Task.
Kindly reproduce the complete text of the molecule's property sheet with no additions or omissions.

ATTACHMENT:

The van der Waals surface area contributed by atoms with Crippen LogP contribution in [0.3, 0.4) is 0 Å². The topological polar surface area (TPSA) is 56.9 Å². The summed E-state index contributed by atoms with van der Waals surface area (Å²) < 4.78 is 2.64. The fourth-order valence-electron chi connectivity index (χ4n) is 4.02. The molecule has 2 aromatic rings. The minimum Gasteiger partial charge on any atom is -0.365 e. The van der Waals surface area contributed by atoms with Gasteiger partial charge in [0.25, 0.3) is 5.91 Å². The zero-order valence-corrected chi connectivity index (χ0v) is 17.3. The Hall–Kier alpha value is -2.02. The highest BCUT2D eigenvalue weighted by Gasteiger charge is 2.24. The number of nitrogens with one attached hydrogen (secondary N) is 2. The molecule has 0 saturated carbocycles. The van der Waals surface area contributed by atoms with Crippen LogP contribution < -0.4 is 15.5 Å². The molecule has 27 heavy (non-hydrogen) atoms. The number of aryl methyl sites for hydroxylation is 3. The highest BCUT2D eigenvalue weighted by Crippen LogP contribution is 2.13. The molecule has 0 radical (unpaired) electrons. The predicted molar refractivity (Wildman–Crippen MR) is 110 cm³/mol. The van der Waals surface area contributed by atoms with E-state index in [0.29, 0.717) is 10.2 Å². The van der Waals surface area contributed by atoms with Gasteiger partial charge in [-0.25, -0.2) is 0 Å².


The van der Waals surface area contributed by atoms with Crippen LogP contribution in [0.3, 0.4) is 0 Å². The topological polar surface area (TPSA) is 56.9 Å². The summed E-state index contributed by atoms with van der Waals surface area (Å²) < 4.78 is 2.64. The fourth-order valence-electron chi connectivity index (χ4n) is 4.02. The molecule has 2 aromatic rings. The minimum Gasteiger partial charge on any atom is -0.365 e. The van der Waals surface area contributed by atoms with Gasteiger partial charge in [0.25, 0.3) is 5.91 Å². The zero-order valence-corrected chi connectivity index (χ0v) is 17.3. The Hall–Kier alpha value is -2.02. The highest BCUT2D eigenvalue weighted by Gasteiger charge is 2.24. The number of nitrogens with one attached hydrogen (secondary N) is 2. The molecule has 0 saturated carbocycles. The van der Waals surface area contributed by atoms with Crippen LogP contribution < -0.4 is 15.5 Å². The molecule has 27 heavy (non-hydrogen) atoms. The number of aryl methyl sites for hydroxylation is 3. The highest BCUT2D eigenvalue weighted by Crippen LogP contribution is 2.13. The molecule has 0 radical (unpaired) electrons. The predicted molar refractivity (Wildman–Crippen MR) is 110 cm³/mol. The van der Waals surface area contributed by atoms with E-state index in [0.29, 0.717) is 10.2 Å². The van der Waals surface area contributed by atoms with Gasteiger partial charge in [-0.25, -0.2) is 0 Å².